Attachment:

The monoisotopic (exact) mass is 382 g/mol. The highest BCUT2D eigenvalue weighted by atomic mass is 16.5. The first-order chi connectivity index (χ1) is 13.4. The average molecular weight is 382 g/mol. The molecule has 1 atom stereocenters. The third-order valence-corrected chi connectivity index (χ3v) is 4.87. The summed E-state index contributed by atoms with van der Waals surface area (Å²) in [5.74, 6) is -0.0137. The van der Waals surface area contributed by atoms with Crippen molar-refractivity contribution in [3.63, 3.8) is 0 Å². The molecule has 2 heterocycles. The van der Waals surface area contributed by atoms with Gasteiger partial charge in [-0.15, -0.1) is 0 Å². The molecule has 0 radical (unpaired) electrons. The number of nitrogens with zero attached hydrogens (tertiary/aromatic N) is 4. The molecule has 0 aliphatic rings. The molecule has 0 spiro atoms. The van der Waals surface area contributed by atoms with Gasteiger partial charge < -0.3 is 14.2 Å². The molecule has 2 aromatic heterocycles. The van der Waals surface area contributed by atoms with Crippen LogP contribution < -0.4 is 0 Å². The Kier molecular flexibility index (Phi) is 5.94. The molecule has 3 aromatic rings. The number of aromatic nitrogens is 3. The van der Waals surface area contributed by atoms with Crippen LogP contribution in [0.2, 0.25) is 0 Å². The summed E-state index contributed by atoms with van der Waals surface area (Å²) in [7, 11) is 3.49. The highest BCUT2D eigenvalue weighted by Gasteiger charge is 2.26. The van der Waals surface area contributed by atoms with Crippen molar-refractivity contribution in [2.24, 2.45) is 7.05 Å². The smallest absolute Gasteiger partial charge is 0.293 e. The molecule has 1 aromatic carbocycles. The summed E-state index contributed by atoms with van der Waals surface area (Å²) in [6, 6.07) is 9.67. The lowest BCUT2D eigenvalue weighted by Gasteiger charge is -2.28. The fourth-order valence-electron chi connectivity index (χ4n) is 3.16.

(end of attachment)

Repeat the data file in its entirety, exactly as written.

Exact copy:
The monoisotopic (exact) mass is 382 g/mol. The highest BCUT2D eigenvalue weighted by atomic mass is 16.5. The first-order chi connectivity index (χ1) is 13.4. The average molecular weight is 382 g/mol. The molecule has 1 atom stereocenters. The third-order valence-corrected chi connectivity index (χ3v) is 4.87. The summed E-state index contributed by atoms with van der Waals surface area (Å²) in [5.74, 6) is -0.0137. The van der Waals surface area contributed by atoms with Crippen molar-refractivity contribution in [3.63, 3.8) is 0 Å². The molecule has 2 heterocycles. The van der Waals surface area contributed by atoms with Gasteiger partial charge in [-0.15, -0.1) is 0 Å². The molecule has 0 radical (unpaired) electrons. The number of nitrogens with zero attached hydrogens (tertiary/aromatic N) is 4. The molecule has 0 aliphatic rings. The molecule has 0 spiro atoms. The van der Waals surface area contributed by atoms with Gasteiger partial charge < -0.3 is 14.2 Å². The molecule has 2 aromatic heterocycles. The van der Waals surface area contributed by atoms with Crippen LogP contribution < -0.4 is 0 Å². The Kier molecular flexibility index (Phi) is 5.94. The molecule has 3 aromatic rings. The number of aromatic nitrogens is 3. The van der Waals surface area contributed by atoms with Crippen LogP contribution in [0.2, 0.25) is 0 Å². The summed E-state index contributed by atoms with van der Waals surface area (Å²) in [7, 11) is 3.49. The highest BCUT2D eigenvalue weighted by Gasteiger charge is 2.26. The van der Waals surface area contributed by atoms with Crippen molar-refractivity contribution in [2.24, 2.45) is 7.05 Å². The smallest absolute Gasteiger partial charge is 0.293 e. The molecule has 1 aromatic carbocycles. The summed E-state index contributed by atoms with van der Waals surface area (Å²) in [6, 6.07) is 9.67. The lowest BCUT2D eigenvalue weighted by Gasteiger charge is -2.28. The fourth-order valence-electron chi connectivity index (χ4n) is 3.16.